up like weed along the sand and skims the wave-marks with a winged
motion. Whole flocks of these foam-birds may be seen scudding toward
the rock-corners of Mission Point after the equinoctial winds. Other
tides the sea slips far out on new-made level reaches, and leaves the
wet sand shining after the sun goes down like the rosy inside pearl of
the abalone.

The forests of Point Pinos are sanctuary. It is still possible to hear
there at long intervals the demoniac howl of the little grey dog of
the wilderness, "Brother Coyote," the butt, the cat's-paw, the Jack
Dullard of Indian folklore, and sometimes in the open country below
Point Lobos to see one curious and agaze from brown, naked bosses of
the hills. Any warm afternoon, by lying very still a long time in the
_encinal_, one may observe the country-coloured bobcat, tawny as the
grass in summer, slipping from shade to shade. Sometimes if startled
he will turn and face you with his blinking, yellow, half-hypnotic
stare before he returns to his unguessed errand. Any morning you may
find about your bungalow innumerable prints as of baby palms pressed
downward in the dust, the tracks of the friendly little racoons who
may be heard bubbling in the shallow cañons any moonlight night. Often
I have left a cut melon under my window for the sake of seeing, an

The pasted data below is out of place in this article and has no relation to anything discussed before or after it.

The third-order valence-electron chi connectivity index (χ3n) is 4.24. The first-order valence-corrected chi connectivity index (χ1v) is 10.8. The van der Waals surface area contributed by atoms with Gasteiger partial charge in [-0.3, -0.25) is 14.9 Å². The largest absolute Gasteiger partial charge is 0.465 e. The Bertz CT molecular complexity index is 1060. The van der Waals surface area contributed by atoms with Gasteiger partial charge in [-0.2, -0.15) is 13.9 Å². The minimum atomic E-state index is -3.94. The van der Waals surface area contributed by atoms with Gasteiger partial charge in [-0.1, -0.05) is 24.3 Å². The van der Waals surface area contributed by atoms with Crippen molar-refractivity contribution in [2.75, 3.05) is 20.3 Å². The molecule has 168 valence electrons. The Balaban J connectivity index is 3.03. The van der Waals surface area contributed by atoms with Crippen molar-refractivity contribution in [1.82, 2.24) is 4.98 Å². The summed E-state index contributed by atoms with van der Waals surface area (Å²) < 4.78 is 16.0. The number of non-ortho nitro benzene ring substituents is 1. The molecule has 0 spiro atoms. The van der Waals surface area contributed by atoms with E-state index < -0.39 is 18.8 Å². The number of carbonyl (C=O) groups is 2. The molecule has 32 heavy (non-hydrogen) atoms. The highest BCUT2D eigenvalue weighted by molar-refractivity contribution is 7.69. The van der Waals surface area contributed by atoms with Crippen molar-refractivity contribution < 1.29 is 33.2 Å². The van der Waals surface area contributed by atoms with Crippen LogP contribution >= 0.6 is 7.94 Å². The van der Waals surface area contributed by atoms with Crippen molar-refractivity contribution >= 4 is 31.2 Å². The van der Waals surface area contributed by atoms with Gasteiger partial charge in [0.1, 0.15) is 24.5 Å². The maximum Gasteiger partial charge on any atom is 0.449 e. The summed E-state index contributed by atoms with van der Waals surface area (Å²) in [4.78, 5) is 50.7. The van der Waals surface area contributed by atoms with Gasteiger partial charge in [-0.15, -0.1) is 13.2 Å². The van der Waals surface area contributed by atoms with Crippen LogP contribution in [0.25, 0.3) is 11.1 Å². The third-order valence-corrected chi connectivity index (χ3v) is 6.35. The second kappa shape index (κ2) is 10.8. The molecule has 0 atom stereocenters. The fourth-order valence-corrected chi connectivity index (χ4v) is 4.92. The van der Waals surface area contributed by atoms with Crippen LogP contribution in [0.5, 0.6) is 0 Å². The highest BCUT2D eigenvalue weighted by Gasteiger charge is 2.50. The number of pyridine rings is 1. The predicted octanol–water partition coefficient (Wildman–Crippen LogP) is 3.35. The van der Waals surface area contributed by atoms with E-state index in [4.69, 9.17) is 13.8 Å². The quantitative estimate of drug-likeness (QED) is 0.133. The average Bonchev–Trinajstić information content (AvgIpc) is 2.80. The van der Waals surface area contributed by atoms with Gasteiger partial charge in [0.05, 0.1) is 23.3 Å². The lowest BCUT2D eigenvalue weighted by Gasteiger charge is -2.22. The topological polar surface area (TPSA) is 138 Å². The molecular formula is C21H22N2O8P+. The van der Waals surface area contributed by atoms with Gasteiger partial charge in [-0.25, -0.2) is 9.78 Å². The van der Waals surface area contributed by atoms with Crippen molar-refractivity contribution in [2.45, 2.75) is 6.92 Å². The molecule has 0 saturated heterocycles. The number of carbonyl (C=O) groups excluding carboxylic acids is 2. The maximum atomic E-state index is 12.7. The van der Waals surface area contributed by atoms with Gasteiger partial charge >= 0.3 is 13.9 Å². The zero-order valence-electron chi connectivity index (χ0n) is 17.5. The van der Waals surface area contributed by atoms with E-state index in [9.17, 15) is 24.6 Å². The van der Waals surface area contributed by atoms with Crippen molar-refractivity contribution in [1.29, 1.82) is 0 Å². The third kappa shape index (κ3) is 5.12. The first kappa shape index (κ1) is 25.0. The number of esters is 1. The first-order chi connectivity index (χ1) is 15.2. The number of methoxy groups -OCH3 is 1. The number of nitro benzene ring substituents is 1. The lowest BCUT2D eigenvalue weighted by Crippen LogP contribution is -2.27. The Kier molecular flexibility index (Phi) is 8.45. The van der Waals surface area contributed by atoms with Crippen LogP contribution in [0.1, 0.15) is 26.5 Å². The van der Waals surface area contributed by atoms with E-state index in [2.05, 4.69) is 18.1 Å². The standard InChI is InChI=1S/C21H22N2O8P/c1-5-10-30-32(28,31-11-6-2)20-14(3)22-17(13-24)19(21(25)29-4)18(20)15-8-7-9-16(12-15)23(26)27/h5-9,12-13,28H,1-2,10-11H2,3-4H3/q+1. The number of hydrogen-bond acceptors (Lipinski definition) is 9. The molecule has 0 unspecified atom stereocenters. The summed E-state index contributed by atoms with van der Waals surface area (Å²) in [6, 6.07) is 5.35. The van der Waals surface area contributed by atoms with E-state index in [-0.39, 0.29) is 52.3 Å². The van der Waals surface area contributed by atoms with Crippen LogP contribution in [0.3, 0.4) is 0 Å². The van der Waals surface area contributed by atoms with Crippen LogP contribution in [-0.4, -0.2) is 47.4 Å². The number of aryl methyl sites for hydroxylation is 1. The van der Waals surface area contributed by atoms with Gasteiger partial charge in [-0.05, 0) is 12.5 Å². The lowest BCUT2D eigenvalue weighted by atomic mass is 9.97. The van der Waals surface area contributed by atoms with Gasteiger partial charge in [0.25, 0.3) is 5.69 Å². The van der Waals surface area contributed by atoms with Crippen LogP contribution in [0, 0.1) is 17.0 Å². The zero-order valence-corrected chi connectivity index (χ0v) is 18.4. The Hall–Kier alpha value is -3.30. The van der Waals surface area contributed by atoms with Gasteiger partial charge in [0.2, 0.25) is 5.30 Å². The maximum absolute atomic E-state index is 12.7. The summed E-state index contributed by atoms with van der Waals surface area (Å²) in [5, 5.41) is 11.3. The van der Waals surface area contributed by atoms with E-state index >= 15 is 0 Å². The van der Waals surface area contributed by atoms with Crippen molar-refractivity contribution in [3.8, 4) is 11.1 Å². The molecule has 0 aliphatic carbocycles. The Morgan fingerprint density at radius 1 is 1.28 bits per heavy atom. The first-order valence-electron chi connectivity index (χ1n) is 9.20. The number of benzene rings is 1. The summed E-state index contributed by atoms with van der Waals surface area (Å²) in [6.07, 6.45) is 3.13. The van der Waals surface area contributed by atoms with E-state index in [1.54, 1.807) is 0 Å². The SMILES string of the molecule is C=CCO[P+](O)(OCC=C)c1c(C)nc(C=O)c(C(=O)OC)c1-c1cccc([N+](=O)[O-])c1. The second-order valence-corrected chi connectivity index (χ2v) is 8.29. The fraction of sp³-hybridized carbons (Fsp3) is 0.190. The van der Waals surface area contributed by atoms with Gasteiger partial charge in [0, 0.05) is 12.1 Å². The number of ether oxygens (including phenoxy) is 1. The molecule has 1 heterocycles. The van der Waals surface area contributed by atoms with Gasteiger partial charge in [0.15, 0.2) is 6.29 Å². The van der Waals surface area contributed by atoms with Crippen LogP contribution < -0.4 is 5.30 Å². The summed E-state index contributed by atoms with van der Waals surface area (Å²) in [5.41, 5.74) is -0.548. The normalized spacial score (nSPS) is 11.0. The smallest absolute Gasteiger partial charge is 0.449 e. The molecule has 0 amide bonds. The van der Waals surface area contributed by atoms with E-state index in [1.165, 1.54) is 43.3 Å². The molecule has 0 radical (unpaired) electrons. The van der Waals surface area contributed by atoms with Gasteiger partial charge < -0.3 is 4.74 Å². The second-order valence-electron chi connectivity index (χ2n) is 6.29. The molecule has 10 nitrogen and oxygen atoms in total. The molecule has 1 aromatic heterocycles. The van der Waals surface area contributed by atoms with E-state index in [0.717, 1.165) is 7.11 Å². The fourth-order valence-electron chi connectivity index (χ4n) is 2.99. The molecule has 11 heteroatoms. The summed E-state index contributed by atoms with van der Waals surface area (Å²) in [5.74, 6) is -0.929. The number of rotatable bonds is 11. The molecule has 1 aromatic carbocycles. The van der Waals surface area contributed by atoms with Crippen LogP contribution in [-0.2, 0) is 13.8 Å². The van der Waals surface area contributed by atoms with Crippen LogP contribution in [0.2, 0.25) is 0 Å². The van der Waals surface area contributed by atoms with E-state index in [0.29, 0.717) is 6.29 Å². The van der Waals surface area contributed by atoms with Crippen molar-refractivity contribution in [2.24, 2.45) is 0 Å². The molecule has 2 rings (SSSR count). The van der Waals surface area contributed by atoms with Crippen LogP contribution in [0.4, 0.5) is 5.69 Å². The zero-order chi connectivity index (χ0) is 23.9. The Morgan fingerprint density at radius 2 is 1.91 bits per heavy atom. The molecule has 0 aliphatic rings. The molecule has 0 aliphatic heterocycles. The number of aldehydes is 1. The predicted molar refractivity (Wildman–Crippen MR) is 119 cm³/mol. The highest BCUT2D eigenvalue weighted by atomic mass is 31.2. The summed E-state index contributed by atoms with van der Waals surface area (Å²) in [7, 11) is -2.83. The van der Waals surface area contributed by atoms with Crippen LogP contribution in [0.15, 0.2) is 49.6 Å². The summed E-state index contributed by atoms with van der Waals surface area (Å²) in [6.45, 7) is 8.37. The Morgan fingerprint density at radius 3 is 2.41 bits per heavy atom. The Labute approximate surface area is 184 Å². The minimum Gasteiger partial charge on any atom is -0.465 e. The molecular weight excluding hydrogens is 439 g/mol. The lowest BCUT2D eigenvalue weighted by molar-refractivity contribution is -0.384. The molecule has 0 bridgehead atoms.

hour after moonrise, two or three of them scooping out the pink heart,
spatting one another for helpings out of turn, keeping, in spite
of the little gluttons you know them to be, a great affectation of
daintiness. The night-cry of these little creatures is difficult to
distinguish from the love-call of the horned owl, who on the undark
nights of summer skims the low foreshore for the sake of the field-mice
and gophers that feed on the seeds of the beach grasses. Every sort of
migratory bird that passes up and down this coast lingers a while in
the neighbourhood of Monterey, and some species, like the Point Pinos
juncos, take from it their distinctive name. But if, when you walk
in the woods, the Stellar jay has first sight of you, you will find
them singularly empty, for these blue-jacketed policemen of the pines
permit nothing to pass them unannounced. Of all the wood-folk, the wise
quail alone ignores their strident warnings. The quail have learned not
only the certainty of safety but its absolute limit. I have seen whole
flocks of them, scared by the gun, whirring out of the public lands to
a point not out of gunshot but within the forbidden ground, from which
they send back soft twitterings of defiance. It is not, however, their
habit to flush except in great danger, but to run to cover, moving with
a peculiar elusive rhythm, like the rippling of a snake. This plump
little partridge, for it is only in the common speech that he becomes
a quail, is the apt spirit of the chaparral--cheerful, social, strong
in the domestic virtues; his crest not floating backward in warrior
fashion, but cocked forward over an eye, he has all the air of the
militant bourgeois, who could fight of course, but finds that running
matches better with his inclinations. Just at the end of rains, before
mating begins, hundreds of them may be seen feeding in the flock on